US20090016128A1 - Semiconductor integrated circuits and non-volatile memory devices including semiconductor integrated circuits - Google Patents

Semiconductor integrated circuits and non-volatile memory devices including semiconductor integrated circuits Download PDF

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US20090016128A1
US20090016128A1 US12216663 US21666308A US20090016128A1 US 20090016128 A1 US20090016128 A1 US 20090016128A1 US 12216663 US12216663 US 12216663 US 21666308 A US21666308 A US 21666308A US 20090016128 A1 US20090016128 A1 US 20090016128A1
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clock
data
delay
memory
output
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US7859940B2 (en )
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Makoto Hirano
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Samsung Electronics Co Ltd
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Samsung Electronics Co Ltd
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    • GPHYSICS
    • G11INFORMATION STORAGE
    • G11CSTATIC STORES
    • G11C7/00Arrangements for writing information into, or reading information out from, a digital store
    • G11C7/10Input/output [I/O] data interface arrangements, e.g. I/O data control circuits, I/O data buffers
    • G11C7/1015Read-write modes for single port memories, i.e. having either a random port or a serial port
    • G11C7/1018Serial bit line access mode, e.g. using bit line address shift registers, bit line address counters, bit line burst counters
    • GPHYSICS
    • G11INFORMATION STORAGE
    • G11CSTATIC STORES
    • G11C16/00Erasable programmable read-only memories
    • G11C16/02Erasable programmable read-only memories electrically programmable
    • G11C16/06Auxiliary circuits, e.g. for writing into memory
    • G11C16/32Timing circuits
    • GPHYSICS
    • G11INFORMATION STORAGE
    • G11CSTATIC STORES
    • G11C7/00Arrangements for writing information into, or reading information out from, a digital store
    • G11C7/10Input/output [I/O] data interface arrangements, e.g. I/O data control circuits, I/O data buffers
    • G11C7/1015Read-write modes for single port memories, i.e. having either a random port or a serial port
    • G11C7/1045Read-write mode select circuits
    • GPHYSICS
    • G11INFORMATION STORAGE
    • G11CSTATIC STORES
    • G11C7/00Arrangements for writing information into, or reading information out from, a digital store
    • G11C7/22Read-write [R-W] timing or clocking circuits; Read-write [R-W] control signal generators or management 
    • GPHYSICS
    • G11INFORMATION STORAGE
    • G11CSTATIC STORES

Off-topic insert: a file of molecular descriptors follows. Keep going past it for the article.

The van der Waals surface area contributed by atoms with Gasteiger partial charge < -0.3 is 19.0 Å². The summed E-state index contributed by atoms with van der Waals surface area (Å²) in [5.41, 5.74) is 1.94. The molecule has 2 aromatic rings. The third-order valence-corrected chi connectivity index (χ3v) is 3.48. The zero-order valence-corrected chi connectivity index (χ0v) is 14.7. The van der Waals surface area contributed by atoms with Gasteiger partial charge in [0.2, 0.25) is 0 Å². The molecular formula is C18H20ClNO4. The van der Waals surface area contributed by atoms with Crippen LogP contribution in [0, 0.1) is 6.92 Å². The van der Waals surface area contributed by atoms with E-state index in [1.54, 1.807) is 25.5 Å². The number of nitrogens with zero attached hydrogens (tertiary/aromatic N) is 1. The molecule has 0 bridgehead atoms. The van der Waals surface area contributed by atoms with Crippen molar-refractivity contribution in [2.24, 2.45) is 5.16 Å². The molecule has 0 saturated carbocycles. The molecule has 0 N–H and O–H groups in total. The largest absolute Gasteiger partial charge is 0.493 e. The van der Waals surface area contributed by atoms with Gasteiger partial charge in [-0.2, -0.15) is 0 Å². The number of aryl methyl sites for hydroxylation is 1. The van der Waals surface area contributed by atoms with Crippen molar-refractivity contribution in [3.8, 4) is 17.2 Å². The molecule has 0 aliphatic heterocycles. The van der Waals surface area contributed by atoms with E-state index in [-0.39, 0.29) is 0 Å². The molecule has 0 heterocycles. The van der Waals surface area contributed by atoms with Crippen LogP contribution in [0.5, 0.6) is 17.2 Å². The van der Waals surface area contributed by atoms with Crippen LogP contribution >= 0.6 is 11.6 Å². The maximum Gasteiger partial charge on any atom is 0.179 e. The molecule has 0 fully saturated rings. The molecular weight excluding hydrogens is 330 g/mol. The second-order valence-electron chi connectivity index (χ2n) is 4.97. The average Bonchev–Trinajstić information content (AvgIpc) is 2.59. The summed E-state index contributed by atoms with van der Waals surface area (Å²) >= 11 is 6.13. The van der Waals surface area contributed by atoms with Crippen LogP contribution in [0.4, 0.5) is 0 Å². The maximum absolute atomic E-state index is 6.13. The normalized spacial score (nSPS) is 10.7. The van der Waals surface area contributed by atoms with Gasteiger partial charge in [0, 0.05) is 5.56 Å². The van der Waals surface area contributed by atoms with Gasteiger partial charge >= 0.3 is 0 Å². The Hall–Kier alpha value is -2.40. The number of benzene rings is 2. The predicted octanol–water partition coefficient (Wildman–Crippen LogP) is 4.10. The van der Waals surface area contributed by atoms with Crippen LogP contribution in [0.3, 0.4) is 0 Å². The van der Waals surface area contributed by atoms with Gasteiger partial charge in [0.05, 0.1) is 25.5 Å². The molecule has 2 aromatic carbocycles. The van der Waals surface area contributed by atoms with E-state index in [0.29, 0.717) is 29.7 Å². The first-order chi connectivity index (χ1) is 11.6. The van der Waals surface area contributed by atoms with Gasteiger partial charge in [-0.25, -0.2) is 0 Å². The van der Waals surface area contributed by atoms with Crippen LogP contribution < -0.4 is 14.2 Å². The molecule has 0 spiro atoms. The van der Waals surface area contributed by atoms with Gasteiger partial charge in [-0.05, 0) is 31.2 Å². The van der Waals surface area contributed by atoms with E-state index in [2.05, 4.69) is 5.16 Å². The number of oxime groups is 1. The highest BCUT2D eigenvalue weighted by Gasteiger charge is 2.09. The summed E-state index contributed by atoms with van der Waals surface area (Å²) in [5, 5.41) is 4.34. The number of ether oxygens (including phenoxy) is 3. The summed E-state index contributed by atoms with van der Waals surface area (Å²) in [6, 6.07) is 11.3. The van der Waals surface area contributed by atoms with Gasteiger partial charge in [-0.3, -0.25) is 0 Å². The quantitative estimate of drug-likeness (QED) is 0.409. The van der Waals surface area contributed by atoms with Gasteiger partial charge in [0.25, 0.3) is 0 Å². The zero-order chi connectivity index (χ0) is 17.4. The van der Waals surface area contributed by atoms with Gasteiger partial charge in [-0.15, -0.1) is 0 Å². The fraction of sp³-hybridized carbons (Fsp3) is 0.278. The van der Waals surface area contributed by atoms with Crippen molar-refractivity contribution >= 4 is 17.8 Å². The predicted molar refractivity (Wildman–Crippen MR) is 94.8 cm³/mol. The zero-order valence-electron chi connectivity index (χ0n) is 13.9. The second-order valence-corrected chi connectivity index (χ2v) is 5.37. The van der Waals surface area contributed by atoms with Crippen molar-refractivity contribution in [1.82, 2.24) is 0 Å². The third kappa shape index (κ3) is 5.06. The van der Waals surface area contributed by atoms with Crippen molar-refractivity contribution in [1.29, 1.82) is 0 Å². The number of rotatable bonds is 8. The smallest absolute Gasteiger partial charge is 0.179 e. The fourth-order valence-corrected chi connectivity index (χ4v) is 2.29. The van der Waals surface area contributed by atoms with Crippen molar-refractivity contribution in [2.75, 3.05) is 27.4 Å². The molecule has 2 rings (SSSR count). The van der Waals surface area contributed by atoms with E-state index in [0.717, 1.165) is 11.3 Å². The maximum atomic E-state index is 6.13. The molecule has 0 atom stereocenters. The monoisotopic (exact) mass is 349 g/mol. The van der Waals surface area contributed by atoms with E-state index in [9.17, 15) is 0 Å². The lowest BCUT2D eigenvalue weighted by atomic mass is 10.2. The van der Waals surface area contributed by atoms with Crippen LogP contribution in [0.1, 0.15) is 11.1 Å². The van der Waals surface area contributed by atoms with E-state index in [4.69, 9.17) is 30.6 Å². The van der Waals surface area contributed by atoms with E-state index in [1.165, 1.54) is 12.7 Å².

• G11C7/00Arrangements for writing information into, or reading information out from, a digital store
    • G11C7/22Read-write [R-W] timing or clocking circuits; Read-write [R-W] control signal generators or management 
    • G11C7/222Clock generating, synchronizing or distributing circuits within memory device

Abstract

A semiconductor integrated circuit may include: a mode register and a clock delay control circuit. The mode register may store latency information corresponding to a plurality of frequencies. The clock delay control circuit may generate a delay clock signal using an external clock signal and the latency information. The delay clock signal may be used to control a timing margin of output data read during synchronous burst read operations of a non-volatile memory. A non-volatile memory device may include the semiconductor integrated circuit and a data output unit. The data output unit may use the delay clock signal to control the timing margin of the output data read during synchronous burst read operations. A memory system may include the semiconductor integrated circuit. A computing system may the semiconductor integrated circuit, as well as one or more of a memory controller, bus, modem, microprocessor, user interface, and battery.

Description

    PRIORITY STATEMENT
  • [0001]
    This application claims priority from Japanese Patent Application No. 2007-180049, filed on Jul. 9, 2007, in the Japan Patent Office (JPO), and from Korean Patent Application No. 10-2008-0022989, filed on Mar. 12, 2008, in the Korean Intellectual Property Office (KIPO), the entire contents of both of which are incorporated herein by reference.
  • BACKGROUND
  • [0002]
    1. Field
  • [0003]
    Example embodiments relate to semiconductor integrated circuits controlling synchronous burst read data of non-volatile memories. Also, example embodiments relate to semiconductor integrated circuits controlling data output timing of data output units, non-volatile memory devices including semiconductor integrated circuits controlling synchronous burst read data and/or data output timing of data output units, and/or memory and/or computing systems including semiconductor integrated circuits controlling synchronous burst read data and/or data output timing of data output units.
  • [0004]
    2. Description of Related Art
  • [0005]
    In relation to synchronous burst read operations of non-volatile memories, time relationships typically are prescribed between a clock signal and output data.
  • [0006]
    FIG. 3 is a related art pulse row showing a time relationship between a clock signal and output data. Referring to FIG. 3, data may be confirmed when a burst access time tBA elapses, after a first external clock signal CLK rises, in a case of output data. Additionally, data may be kept maintained during a data hold time tBDH, after the data is confirmed and before the next external clock signal CLK rises.
  • [0007]
    FIG. 4 is a related art table illustrating relationships between frequency of an external clock signal CLK, burst access time tBA, and/or data hold time tBDH. Referring to FIG. 4, when a clock frequency is 54 MHz, the maximum value of a burst access time tBA may be 14.5 nanoseconds (ns) and/or the minimum value of a data hold time tBDH may be 4 ns. Additionally, when a clock frequency is 108 MHz, the maximum value of a burst access time tBA may be 7 ns and/or the minimum value of a data hold time tBDH may be 2 ns. The above related art table also may show recommended latency for each clock frequency.